- “Islamic Caliphate or nation state? Investigating the Islamic State of Iraq and the Levant's imagined community” by Ben Caló, David Malet, Luke Howie, Pete Lentini. Nations and Nationalism, First published:12 June 2020
- “How Terrorism Spreads: Emulation and the Diffusion of Ethnic and Ethnoreligious Terrorism” by Sara M. T. Polo. Journal of Conflict Resolution, First Published June 10, 2020
- “Musical Criminology: A Comparative Analysis of Jihadist Nasheeds and Narco Corridos” by By Dr. Hayat Alvi. The Air Force Journal of European, Middle Eastern, & African Affairs, Published June 09, 2020
- “Brokers of Legitimacy: Women in Community-Based Armed Groups” by Hilary Matfes. RESOLVE Network, 2020, Published 09 June 2020
- “Exploring the hidden social networks of ‘lone actor’ terrorists” by David Bright, Chad Whelan, Shandon Harris-Hogan. Crime, Law and Social Change, Published: 06 June 2020
- “Research Note: Spreading Hate on TikTok” by Gabriel Weimann,Natalie Masri. Studies in Conflict & Terrorism, Published online: 19 Jun 2020
- “Staying Engaged in Terrorism: Narrative Accounts of Sustaining Participation in Violent Extremism” by Neil Ferguson, James W. McAule. Frontiers in Psychology, published 17 June 2020
- “Strategic Targeting: The Islamic State and Use of Violence in Iraq and Syria” by Michael Burch, Elise Pizzi . Terrorism and Political Violence, Published online: 09 Jun 2020
Previous research on the causes of domestic terrorism has tended to focus on domestic determinants. Although this approach can be helpful to understand many causes of terrorism, it implicitly disregards how the tactical choices made by similar nonstate actors elsewhere influence a group’s decision to resort to terrorist tactics. This study argues that the adoption of terrorism among ethnic and ethnoreligious groups results from a process of conditional emulation. Groups are more likely to emulate the terrorist choice of others with whom they are connected by shared political grievances and spatial networks. The theory is tested on a new and original group-level data set of ethnic and ethnoreligious terrorism (1970 to 2009) using geospatial analysis and spatial econometric models. The results provide strong support for the hypothesized mechanism leading to the diffusion of terrorism and suggest that emulation—more than domestic and contextual factors—substantially influences dissidents’ tactic choice.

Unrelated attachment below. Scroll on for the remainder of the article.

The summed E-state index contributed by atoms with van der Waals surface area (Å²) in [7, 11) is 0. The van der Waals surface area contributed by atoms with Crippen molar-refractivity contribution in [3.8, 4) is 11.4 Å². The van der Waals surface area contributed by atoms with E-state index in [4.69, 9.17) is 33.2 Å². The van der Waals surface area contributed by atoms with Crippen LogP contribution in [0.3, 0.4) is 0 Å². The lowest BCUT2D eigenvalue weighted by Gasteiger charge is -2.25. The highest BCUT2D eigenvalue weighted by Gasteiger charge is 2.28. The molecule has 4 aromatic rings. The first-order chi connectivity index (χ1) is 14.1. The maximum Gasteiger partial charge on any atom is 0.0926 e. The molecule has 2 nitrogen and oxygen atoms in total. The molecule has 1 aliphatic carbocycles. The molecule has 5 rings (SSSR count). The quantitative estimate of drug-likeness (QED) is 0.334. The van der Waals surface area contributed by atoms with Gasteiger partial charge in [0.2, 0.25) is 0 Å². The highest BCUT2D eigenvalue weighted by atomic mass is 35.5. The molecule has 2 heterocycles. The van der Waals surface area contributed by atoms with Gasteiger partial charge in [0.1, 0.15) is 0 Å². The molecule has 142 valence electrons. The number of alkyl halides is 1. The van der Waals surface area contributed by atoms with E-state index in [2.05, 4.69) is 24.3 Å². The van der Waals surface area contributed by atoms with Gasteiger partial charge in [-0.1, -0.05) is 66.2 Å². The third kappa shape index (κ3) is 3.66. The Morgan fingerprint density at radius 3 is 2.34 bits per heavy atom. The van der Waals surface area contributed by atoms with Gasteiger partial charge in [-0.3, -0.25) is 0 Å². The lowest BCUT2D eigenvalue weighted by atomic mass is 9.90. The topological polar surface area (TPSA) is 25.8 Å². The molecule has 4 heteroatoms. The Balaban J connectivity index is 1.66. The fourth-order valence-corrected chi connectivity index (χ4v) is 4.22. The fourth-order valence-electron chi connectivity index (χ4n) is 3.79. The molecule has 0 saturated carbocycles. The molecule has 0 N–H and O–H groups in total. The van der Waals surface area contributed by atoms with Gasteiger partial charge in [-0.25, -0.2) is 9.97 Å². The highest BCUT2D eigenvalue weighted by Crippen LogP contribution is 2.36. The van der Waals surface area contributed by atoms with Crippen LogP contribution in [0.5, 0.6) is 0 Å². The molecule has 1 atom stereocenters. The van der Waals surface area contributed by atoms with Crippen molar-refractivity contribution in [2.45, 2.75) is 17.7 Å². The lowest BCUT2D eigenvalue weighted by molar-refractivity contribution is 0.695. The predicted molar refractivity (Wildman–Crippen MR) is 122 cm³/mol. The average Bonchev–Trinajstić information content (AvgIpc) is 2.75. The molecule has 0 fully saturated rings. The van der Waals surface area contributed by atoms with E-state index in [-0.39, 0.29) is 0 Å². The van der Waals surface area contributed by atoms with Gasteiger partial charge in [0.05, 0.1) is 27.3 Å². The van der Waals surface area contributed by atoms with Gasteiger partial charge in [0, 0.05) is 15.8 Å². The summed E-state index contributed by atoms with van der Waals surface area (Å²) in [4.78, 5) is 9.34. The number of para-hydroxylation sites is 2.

Jihadists have their nasheeds, and the Islamic State (IS) became popular for its nasheed compositions used in propaganda videos. Nasheed is an a cappella song praising the Prophet Muhammad and reciting Quranic verses glorifying jihad. Similarly, drug cartels have bands that compose and sing narco corridos, or “drug ballads,” based on Mexican folk music, which glorify cartel leaders as modern-day “Robin Hood” figures and announce executions of enemies. Both nasheeds and narco corridos have much in common: glorifying historical victories over enemies in wars and revolutions; using lyrics to warn their enemies about their invincibility and strength and bravery; calling out specific enemies as targets; and using their respective ideologies to justify their acts, behaviors, and beliefs.
This study examines and comparatively analyzes the two musical genres in the context of terrorism and narco-terrorism, and how these musical traditions affect their respective followers, admirers, and devotees. The analysis also highlights how these musical genres popularize crime and violence, and desensitize audiences to the extreme brutality praised and glorified in their songs.
Women’s contributions to CBAGs are often underestimated in part due to their influence in informal or customary venues or through personal relationships; in many contexts, women express opinions through songs or customary rituals. This report also underlines that women are not a homogenous group and not all women are equally placed to participate in CBAG activities. This underlines the need to ask not only “where are the women?” but also “which women are where?” when discussing gender and conflict to understand how different types of women contribute differently to community-based armed groups.
- Illicit networks
- Lone actor
- Social network analysis
- Social networks
What explains the specific location of Islamic State attacks in Syria and Iraq? We consider how both ethnic and economic factors shape the group’s decision-making about where to attack. We explore these competing motivations using spatial analysis of the Islamic State’s individual acts of violence from 2013–2017. We find that both areas with ethnic heterogeneity and valuable economic rents are associated with more individual Islamic State violent events. By examing the micro-foundations of the Islamic State’s conflict decisions, we provide further nuance to understanding the strategic logic of rebel groups during wartime.